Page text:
Tag Archives: poetry






Before my mother’s dementia, she wrote poetry.   She kept a notebook and pen in her purse so she was always prepared to jot down new lines for poems no matter where she was.

She once told me that when she taught kindergarten, the introduction to poetry curriculum for five-year-olds said the teacher should point to a color and say, “What words rhyme with red?”   (Then blue, green, yellow, brown, black, etc.)   “But never point to the color orange,” the instructions warned. “It will only confuse them because no word rhymes with orange.”

Molly and I went to visit my mom/her grandma last weekend.   We fed her bites of favorite food, told her family stories, sang along to Mom’s favorite children’s songs on Molly’s iPhone, and read poetry to her.   Here, in tribute to Mom’s kindergarten poetry advice many years ago, is a poem by author Mary O’Neill that describes the color orange…without trying to find a word that rhymes with it.

WHAT IS ORANGE?   By Mary O’Neill   ~   Orange is a tiger lily, A carrot,   A feather from a parrot.   A flame,   The wildest color   You can name.   Orange is a happy day, Saying good-bye    In a sunset that   That shocks the sky.   Orange is brave   Orange is bold     It’s bittersweet   And marigold      Orange is zip   Orange is dash   The brightest stripe   In a Roman sash.    Orange is an orange, Also a mango.    Orange is music of the tango.   Orange is the fur   Of the fiery fox,   It’s The brightest crayon   In the box.    And in the fall, When the leaves are turning,   Orange is the smell   Of a bonfire burning…







Filed under art, autumn lessons, Dementia/Alzheimer's, kindergarten lessons about life, lessons for great-grandchildren, Mary Shepherd's poetry, teaching


We take fires very seriously in Colorado after the devastating Waldo Canyon fire in 2012, and the 2013 Black Forest Fire (in picture)

We take fires very seriously in Colorado after the devastating Waldo Canyon fire in 2012, and the 2013 Black Forest Fire (in picture)


The closing lines of last week’s blog will begin this week’s post: ~ Sing a song of seasons! ~ Something bright in All! ~ Flowers in the summer, ~ Fires in the fall!

Last week’s post focused on poetry, the book of children’s poems I read aloud to Mom as she snuggled under her covers one night. Despite her dementia, Mom responded to the poems, making comments and asking to hear more. It was a surprising, happy time.

This week the focus in on the four words—Fires in the fall!—because of something that happened in Mom’s assisted living that same night…before I read her the poems.

The alarms went off. Everywhere, blaring throughout the entire assisted living facility, both floors, all four hallways. Steel safety doors automatically slammed shut, closing off all the hallways, and the alarms kept screeching. Caregivers ran to evaluate the situation. I stayed with Mom in her apartment, putting on her shoes, helping her into the wheelchair and tucking her afghan around her, waiting to learn which exit I should use to take her to safety. In the hallway outside her apartment, other more mobile and self-reliant seniors peeked out their doors and waited anxiously in the hall to learn what to do next.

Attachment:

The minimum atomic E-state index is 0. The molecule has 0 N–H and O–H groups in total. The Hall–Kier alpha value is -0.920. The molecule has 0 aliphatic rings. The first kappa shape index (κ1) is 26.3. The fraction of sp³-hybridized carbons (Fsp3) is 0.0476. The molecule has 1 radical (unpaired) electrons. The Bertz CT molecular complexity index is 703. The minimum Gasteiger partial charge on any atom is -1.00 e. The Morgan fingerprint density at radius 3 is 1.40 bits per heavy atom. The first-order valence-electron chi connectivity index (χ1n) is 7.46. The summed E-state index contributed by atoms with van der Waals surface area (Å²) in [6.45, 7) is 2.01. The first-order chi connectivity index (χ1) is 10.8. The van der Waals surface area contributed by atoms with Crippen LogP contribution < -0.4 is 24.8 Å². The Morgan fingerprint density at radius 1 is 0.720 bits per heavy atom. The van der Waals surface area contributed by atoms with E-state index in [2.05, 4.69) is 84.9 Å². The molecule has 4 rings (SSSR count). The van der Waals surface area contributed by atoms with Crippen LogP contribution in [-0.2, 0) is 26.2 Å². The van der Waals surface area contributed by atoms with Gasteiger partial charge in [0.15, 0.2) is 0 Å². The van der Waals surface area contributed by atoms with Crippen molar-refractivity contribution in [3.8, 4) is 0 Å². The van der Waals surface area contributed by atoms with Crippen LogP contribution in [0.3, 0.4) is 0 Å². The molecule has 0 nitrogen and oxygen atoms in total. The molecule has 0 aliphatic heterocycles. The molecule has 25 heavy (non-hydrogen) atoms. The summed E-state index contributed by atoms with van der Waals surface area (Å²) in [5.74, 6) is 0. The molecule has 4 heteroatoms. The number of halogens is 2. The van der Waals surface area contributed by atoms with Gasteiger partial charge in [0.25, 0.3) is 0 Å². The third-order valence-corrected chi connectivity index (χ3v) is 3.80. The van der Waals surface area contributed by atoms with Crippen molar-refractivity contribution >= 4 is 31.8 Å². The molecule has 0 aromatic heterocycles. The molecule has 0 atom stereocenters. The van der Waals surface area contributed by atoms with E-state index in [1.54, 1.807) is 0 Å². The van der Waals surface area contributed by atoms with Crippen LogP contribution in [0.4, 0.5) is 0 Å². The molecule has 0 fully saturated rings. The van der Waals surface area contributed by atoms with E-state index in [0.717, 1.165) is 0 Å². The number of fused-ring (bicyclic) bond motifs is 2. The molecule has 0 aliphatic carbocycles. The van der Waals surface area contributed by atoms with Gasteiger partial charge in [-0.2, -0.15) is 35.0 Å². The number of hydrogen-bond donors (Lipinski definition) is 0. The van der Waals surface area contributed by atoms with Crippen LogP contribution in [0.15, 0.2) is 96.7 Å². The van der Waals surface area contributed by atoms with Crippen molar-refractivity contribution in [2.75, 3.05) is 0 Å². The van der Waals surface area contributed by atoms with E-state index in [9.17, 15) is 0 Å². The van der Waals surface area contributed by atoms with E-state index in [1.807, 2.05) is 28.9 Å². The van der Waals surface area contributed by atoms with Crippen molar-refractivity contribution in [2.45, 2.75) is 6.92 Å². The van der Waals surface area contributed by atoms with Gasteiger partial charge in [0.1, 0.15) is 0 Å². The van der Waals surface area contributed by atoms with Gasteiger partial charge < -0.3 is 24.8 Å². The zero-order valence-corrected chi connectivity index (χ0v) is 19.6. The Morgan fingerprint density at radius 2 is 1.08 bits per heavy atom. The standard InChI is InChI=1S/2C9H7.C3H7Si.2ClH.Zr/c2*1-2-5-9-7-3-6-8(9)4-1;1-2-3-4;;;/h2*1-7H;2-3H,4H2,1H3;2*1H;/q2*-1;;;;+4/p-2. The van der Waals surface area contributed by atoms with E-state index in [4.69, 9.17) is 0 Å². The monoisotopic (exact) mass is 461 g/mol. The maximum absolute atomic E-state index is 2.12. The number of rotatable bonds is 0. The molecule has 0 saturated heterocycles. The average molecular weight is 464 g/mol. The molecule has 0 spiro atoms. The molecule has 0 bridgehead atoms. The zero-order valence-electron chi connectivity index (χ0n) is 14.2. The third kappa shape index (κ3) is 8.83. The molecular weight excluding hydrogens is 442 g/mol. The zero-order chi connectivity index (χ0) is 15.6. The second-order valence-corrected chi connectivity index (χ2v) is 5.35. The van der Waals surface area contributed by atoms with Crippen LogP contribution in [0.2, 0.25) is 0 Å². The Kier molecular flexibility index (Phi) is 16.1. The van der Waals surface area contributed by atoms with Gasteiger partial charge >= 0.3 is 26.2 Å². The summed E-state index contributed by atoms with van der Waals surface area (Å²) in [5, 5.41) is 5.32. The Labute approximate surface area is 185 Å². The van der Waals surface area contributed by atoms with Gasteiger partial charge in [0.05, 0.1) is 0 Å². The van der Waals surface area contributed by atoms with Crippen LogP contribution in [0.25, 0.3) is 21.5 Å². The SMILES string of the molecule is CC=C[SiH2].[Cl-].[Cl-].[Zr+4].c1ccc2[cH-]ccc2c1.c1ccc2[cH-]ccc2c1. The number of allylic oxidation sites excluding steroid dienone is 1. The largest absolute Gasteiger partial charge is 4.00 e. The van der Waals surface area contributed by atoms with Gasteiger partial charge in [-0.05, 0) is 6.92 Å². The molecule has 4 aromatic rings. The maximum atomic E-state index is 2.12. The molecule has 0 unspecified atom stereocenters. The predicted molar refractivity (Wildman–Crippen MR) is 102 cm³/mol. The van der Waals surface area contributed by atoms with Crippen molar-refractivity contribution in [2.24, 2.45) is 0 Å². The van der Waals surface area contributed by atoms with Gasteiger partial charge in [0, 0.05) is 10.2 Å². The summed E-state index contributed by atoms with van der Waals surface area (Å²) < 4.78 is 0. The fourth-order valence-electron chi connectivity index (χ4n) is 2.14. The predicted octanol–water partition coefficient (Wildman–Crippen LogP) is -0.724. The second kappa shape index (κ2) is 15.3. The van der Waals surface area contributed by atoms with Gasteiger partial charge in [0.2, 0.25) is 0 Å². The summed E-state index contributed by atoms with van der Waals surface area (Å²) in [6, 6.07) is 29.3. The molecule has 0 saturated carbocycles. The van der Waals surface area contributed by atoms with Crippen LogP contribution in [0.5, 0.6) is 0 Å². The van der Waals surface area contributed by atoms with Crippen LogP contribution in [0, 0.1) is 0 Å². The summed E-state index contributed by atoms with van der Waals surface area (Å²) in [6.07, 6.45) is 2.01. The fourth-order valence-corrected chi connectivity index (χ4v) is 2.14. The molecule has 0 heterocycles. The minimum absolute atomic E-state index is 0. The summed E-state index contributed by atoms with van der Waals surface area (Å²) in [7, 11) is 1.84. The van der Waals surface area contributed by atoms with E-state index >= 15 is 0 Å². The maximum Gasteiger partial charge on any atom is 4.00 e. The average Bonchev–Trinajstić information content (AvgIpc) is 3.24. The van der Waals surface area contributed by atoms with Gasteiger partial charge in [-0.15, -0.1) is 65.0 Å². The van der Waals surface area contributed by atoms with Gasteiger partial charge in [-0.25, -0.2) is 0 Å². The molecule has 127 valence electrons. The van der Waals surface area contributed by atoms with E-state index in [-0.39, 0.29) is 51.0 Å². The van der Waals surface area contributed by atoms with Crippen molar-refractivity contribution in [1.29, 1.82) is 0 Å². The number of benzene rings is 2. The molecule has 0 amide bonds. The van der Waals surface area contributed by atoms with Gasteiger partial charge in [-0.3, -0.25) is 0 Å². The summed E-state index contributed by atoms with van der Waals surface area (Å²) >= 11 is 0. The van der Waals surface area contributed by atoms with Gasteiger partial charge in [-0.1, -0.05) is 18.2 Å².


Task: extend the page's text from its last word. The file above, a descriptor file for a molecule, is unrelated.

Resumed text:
Finally the alarms stopped. The steel doors opened, and caregivers hurried back to the apartments. The halls were thick with whiffs of smoke and the pungent smell of burned …popcorn? Really, burned popcorn.   Bags of microwave popcorn had been accidentally set on fire in a 90-year-old resident’s apartment microwave when he pushed the wrong numbers. Supposedly, the numbers were way off; the bags caught fire and blew the door open on the microwave.

Mom sat in the wheelchair, watching caregivers hurrying around, running back and forth past our open door. She looked up at me and asked, “Well, are we going to go now?” She was ready for us to take a walk.

The Roman philosopher Seneca said this: “There are more things to alarm us than to harm us, and we suffer more often in apprehension than reality.”   My mom’s personal philosophy has always been to not suffer or worry in advance, but to stay calmly busy with other things until there was an actual danger that demanded a specific response. She could have been a poster girl for the 1939 British motivational poster in preparation for WWII: “Keep Calm & Carry On.”

Life can be very difficult. Losing the love of your life to Alzheimer’s; losing your own clarity of time and place to dementia; giving up your home and independence; outliving most of your family and friends; thinking you’re getting ready to go for a wheelchair ride, only to have that ended by fire alarms…and you don’t even get any popcorn.

October 9 is Fire Prevention Day. I’m informing you early, so you can prepare in advance to prevent fires…and to make the most of whatever difficulties and disappointments you might face. Keep Calm and Read Poetry. Popcorn is optional, especially if you’re not sure how to use a microwave.

calm duck on water

moon between trees

Based on the 1939 British motivational poster in preparation for WWII.

Based on the 1939 British motivational poster in preparation for WWII.


Filed under autumn lessons, Dementia/Alzheimer's, lessons about life, making a difference, memories for great-grandchildren, special quotations


A garden rose in lavender. (All pictures by Marylin WArner)

A garden rose in lavender.
(All pictures by Marylin WArner)

Patron Saint of Lovers

Patron Saint of Lovers

Santa Ana

Santa Ana

Dear Mom,

In LOVE AND FRIENDSHIP, Jane Austen wrote this: “The Very first moment I beheld him, my heart was irrevocably gone.”

It’s true, isn’t it, Mom?  One glance, and you can lose your heart.

I’m going to share the poem you wrote in 1990 and show our readers just how true love at first glance was in your experience.

“SHOPPING MALL ROMANCE”   ~by Mary Shepherd

Surrounded by parcels I sat there,

On a bench in the shopping park mall.

I had finished my Christmas shopping

And in exhaustion feared I might fall.


I could see him coming toward me;

His eyes sought mine all the while.

I tenderly watched his quick footsteps.

He held out his arms with a smile.